When I was in 8th grade, my CCD (Catholic catechism) teacher had us read Revelation. I don’t remember much, but I remember being terrified. He taught us that Revelation depicted things that would happen to Christians in the end times, and he did not teach us any skills to interpret Scripture in any way other than a literal way (which I should say is not the norm for the Catholic Church). As a 13-year-old, I became incredibly fearful of Revelation and I refused to read it again until much later, when I was in college. Thankfully, by then, I was given a better framework for understanding Revelation and how to responsibly read it as a Christian.
Revelation can be a frightening and overwhelming book of the Bible, and it is almost certainly one of the most misunderstood and misinterpreted books of the Bible. It seems like every other day, we hear news of some person or group predicting the end of the world based on their interpretation of Revelation. It seems like every other day, someone is making conjecture that event x, y, or z is a sign that the end is imminent.
Revelation is a particular genre of writing called apocalyptic literature, which comes from the Greek word “apokalypsis,” meaning “revelation.” Apocalyptic literature is a unique style of writing that is not very common in the Bible. It is not meant to be read in the same way as the Gospels, or the Epistles, the Prophets, the Wisdom literature, or any other genre found in the Bible.
Apocalyptic literature is meant to do several things:
- to reveal truth to a human recipient
- to act as a response to some crisis, real or imagined – social, political, theological, existential
- to give comfort and hope to people who were overwhelmed, confused, frightened, or persecuted
- to assert an alternative understanding of the world and to emphasize God’s ultimate victory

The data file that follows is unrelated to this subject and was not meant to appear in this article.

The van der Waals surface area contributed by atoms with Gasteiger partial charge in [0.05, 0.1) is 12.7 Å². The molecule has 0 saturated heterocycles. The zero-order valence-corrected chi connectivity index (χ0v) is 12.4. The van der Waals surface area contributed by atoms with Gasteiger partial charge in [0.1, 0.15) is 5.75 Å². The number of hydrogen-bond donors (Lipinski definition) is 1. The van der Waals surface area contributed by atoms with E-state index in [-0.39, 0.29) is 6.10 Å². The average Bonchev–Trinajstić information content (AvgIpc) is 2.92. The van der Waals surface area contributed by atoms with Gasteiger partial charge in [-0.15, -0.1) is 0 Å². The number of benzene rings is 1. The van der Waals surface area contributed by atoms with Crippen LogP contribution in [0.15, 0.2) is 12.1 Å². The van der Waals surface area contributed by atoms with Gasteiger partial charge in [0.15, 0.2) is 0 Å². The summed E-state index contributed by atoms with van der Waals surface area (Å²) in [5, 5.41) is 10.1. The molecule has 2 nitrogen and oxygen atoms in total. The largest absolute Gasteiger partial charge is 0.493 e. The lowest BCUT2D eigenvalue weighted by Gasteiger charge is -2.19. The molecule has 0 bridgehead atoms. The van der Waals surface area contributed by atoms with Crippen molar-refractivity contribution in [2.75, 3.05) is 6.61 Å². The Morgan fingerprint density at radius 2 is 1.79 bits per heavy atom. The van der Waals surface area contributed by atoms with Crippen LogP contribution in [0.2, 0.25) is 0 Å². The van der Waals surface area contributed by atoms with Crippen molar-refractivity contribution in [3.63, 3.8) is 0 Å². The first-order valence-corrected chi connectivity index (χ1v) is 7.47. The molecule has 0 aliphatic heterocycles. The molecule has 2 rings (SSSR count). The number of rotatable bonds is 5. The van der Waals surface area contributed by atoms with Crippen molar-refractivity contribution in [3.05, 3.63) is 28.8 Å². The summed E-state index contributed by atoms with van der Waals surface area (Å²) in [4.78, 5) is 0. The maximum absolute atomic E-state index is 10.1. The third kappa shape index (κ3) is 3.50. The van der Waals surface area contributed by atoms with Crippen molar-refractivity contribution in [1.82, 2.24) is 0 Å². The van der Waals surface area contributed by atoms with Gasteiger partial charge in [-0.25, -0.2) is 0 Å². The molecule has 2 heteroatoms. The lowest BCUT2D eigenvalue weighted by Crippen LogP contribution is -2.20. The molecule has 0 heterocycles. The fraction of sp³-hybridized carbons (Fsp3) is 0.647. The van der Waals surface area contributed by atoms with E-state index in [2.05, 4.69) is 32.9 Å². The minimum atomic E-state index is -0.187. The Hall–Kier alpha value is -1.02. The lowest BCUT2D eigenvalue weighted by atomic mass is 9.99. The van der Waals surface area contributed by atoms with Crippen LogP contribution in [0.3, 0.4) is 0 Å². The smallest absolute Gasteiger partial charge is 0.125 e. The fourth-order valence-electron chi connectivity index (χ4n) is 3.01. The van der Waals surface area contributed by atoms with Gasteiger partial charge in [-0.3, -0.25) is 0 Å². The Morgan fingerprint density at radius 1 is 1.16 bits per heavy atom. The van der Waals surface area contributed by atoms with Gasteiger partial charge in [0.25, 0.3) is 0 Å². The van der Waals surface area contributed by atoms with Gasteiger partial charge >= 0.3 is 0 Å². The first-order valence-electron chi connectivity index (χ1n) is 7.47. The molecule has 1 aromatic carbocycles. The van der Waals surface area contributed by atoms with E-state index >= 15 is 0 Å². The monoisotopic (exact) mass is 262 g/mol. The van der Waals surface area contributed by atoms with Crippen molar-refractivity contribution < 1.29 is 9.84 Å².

- to protest against the prevailing worldview of the dominant culture
In order to accomplish its purposes, apocalyptic literature is characterized by a few traits:
- a cosmic struggle between good and evil where the good will ultimately triumph
- heavy reliance upon symbols – creatures, numbers, etc.
- highly dramatized scenes filled with other-worldly visions
Revelation was written in the late 1st century, in a context where Christians were in the minority; a time well before Christianity became the official religion of the Roman empire. It was written in a time, where, in fact, Rome saw Christians as a subversive threat to the empire because they refused to participate in ritual worship of the emperor as a divine being (the imperial cult), something required of all citizens. Christians were faced with the dilemma of either conforming to or resisting the obligations of empire. For those who chose to resist and disobey, the cost was extreme hardship, and often execution. John’s visions in Revelation were meant to convey hope to these early Christians and to urge them to continue living faithfully, even under the threat of persecution and death.
Though the strange symbolism of Revelation can make it hard to understand, several themes emerge throughout the book: